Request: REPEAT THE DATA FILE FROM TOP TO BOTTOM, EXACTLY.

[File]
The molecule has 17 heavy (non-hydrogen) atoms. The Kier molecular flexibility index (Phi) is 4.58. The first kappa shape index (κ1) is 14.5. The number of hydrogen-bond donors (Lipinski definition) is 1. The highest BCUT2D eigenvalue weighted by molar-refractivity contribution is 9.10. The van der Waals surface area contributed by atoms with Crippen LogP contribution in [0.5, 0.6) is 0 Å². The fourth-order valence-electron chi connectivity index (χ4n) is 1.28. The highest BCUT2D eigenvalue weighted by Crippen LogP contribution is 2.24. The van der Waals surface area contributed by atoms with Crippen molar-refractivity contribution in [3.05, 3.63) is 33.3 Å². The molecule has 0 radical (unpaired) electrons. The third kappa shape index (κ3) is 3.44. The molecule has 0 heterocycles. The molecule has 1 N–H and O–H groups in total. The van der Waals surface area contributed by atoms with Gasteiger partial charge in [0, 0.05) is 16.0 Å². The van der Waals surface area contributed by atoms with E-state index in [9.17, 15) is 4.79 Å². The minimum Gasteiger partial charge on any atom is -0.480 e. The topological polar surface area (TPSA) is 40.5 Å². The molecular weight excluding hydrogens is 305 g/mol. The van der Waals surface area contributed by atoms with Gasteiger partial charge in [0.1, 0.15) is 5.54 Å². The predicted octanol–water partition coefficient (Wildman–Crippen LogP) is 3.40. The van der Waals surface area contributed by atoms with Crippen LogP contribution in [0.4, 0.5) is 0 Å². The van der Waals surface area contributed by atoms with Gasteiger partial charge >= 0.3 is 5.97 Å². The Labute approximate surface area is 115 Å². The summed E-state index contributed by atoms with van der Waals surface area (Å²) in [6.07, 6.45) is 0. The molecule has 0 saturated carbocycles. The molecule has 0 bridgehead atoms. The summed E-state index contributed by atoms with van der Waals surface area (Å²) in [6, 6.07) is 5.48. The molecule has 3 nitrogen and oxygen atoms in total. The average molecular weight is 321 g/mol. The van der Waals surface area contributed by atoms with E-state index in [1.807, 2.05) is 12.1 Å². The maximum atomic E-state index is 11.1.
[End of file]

The molecule has 17 heavy (non-hydrogen) atoms. The Kier molecular flexibility index (Phi) is 4.58. The first kappa shape index (κ1) is 14.5. The number of hydrogen-bond donors (Lipinski definition) is 1. The highest BCUT2D eigenvalue weighted by molar-refractivity contribution is 9.10. The van der Waals surface area contributed by atoms with Crippen LogP contribution in [0.5, 0.6) is 0 Å². The fourth-order valence-electron chi connectivity index (χ4n) is 1.28. The highest BCUT2D eigenvalue weighted by Crippen LogP contribution is 2.24. The van der Waals surface area contributed by atoms with Crippen molar-refractivity contribution in [3.05, 3.63) is 33.3 Å². The molecule has 0 radical (unpaired) electrons. The third kappa shape index (κ3) is 3.44. The molecule has 0 heterocycles. The molecule has 1 N–H and O–H groups in total. The van der Waals surface area contributed by atoms with Gasteiger partial charge in [0, 0.05) is 16.0 Å². The van der Waals surface area contributed by atoms with E-state index in [9.17, 15) is 4.79 Å². The minimum Gasteiger partial charge on any atom is -0.480 e. The topological polar surface area (TPSA) is 40.5 Å². The molecular weight excluding hydrogens is 305 g/mol. The van der Waals surface area contributed by atoms with Gasteiger partial charge in [0.1, 0.15) is 5.54 Å². The predicted octanol–water partition coefficient (Wildman–Crippen LogP) is 3.40. The van der Waals surface area contributed by atoms with Crippen LogP contribution in [0.4, 0.5) is 0 Å². The van der Waals surface area contributed by atoms with Gasteiger partial charge >= 0.3 is 5.97 Å². The Labute approximate surface area is 115 Å². The summed E-state index contributed by atoms with van der Waals surface area (Å²) in [6.07, 6.45) is 0. The molecule has 0 saturated carbocycles. The molecule has 0 bridgehead atoms. The summed E-state index contributed by atoms with van der Waals surface area (Å²) in [6, 6.07) is 5.48. The molecule has 3 nitrogen and oxygen atoms in total. The average molecular weight is 321 g/mol. The van der Waals surface area contributed by atoms with E-state index in [1.807, 2.05) is 12.1 Å². The maximum atomic E-state index is 11.1.